Wake up to paradise at 5:30am:



And yet paradise is just a figure of expression, a figure of experience.



This is no different.



Spending a night and morning with them has been one of the most rewarding experiences in Africa so far, and there certainly would be a lot of competition in laying such a claim.



Not that it’s ever a competition, y’know.



And speaking of competition, there’s no bigger here than the number of Ankole Watusi cattle a herdsman may own when part of the Mundari tribe, one of the last groups of herdsmen living on the banks of the Nile and north of the capital Juba.



They are known for revolving their entire lives around rearing and caring for the “cattle of kings.”



Subsisting on a diet of only yogurt and milk, the Mundari’s Ankole Watusi cows can grow up to 8 feet tall, and are worth as much as $500-$1000 each now (double the cost of how much they were 7 years ago…I guess inflation counts here too).


And when I say 8 feet tall, I’m not sure anymore if I’m talking about the cow itself or their horns:



These cows are the Mundari’s most valuable assets, so much so that they give them massages twice a day and guard them with with AK-47s.



You also may see the Mundari showering under and drinking the cow’s urine, both to use as an antiseptic and to color their hair a desirable orange.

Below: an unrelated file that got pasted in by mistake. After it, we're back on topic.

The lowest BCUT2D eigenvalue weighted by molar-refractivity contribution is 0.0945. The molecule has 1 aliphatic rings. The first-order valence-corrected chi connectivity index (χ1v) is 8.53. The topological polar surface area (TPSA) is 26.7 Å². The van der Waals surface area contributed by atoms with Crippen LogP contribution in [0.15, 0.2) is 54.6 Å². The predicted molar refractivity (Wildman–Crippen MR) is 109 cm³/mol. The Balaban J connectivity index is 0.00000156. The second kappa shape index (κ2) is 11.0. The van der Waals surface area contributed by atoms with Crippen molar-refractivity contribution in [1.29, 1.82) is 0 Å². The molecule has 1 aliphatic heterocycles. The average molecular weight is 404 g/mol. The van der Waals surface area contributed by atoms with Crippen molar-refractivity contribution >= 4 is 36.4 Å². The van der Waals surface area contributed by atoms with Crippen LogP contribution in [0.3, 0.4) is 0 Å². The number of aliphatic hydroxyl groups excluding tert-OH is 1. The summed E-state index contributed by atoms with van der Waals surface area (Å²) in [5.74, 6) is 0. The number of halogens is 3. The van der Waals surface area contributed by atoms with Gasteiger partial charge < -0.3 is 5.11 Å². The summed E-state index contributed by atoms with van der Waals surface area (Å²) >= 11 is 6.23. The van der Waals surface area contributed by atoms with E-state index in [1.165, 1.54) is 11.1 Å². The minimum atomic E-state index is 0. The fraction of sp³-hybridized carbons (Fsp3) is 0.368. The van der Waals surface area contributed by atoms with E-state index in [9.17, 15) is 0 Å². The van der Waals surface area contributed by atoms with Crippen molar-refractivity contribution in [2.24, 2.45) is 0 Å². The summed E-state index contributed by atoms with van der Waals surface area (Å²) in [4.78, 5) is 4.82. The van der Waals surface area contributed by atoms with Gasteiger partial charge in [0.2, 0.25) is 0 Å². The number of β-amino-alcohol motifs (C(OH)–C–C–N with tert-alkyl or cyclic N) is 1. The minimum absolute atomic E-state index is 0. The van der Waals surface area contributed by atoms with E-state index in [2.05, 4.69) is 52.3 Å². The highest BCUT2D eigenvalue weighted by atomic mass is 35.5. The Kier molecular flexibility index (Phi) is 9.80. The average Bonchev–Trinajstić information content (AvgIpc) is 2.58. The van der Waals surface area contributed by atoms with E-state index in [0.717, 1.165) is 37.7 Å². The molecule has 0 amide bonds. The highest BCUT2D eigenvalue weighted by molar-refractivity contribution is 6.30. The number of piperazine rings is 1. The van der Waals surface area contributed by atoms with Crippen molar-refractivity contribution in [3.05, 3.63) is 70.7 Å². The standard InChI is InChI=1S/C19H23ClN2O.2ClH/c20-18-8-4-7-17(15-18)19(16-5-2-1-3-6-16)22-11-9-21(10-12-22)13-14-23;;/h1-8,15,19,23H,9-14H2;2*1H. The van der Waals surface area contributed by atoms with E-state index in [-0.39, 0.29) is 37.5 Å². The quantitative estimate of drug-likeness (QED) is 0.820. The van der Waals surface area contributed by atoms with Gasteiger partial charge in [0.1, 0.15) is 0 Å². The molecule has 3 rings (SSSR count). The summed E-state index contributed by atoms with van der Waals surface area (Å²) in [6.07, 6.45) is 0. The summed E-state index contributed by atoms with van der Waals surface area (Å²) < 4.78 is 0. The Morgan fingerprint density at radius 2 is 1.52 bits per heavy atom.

What completes this truly surreal experience is the smokey ash that comes from burning their excrement, which is collected around the clock and piled high into heaps before they’re lit aflame; the ash produced is also used as an antiseptic, sunscreen, and mosquito repellant.



And ever after seeing, witnessing, feeling, smelling, camping out under all this and transfixed by the whole atmosphere, we still summoned an appetite to feast multiple times by their camp and enjoy their company.



If we felt comfortable enough to sleep alongside them, then so did the cattle with making love alongside us:



After a gorgeous sunrise that we started this post with . . . 

Photo credit: Justin Martell

. . . and the tribe’s morning routines (where I even took care of one of the tribesman’s finger laceration), the camp packed up and headed out to their next spot and main village.



At 8am we waved farewell and drove back to Juba.



- At time of posting in North of Juba, South Sudan, it was 36 °C - Humidity: 29% | Wind Speed: 10km/hr | Cloud Cover: partly cloudy


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March 2023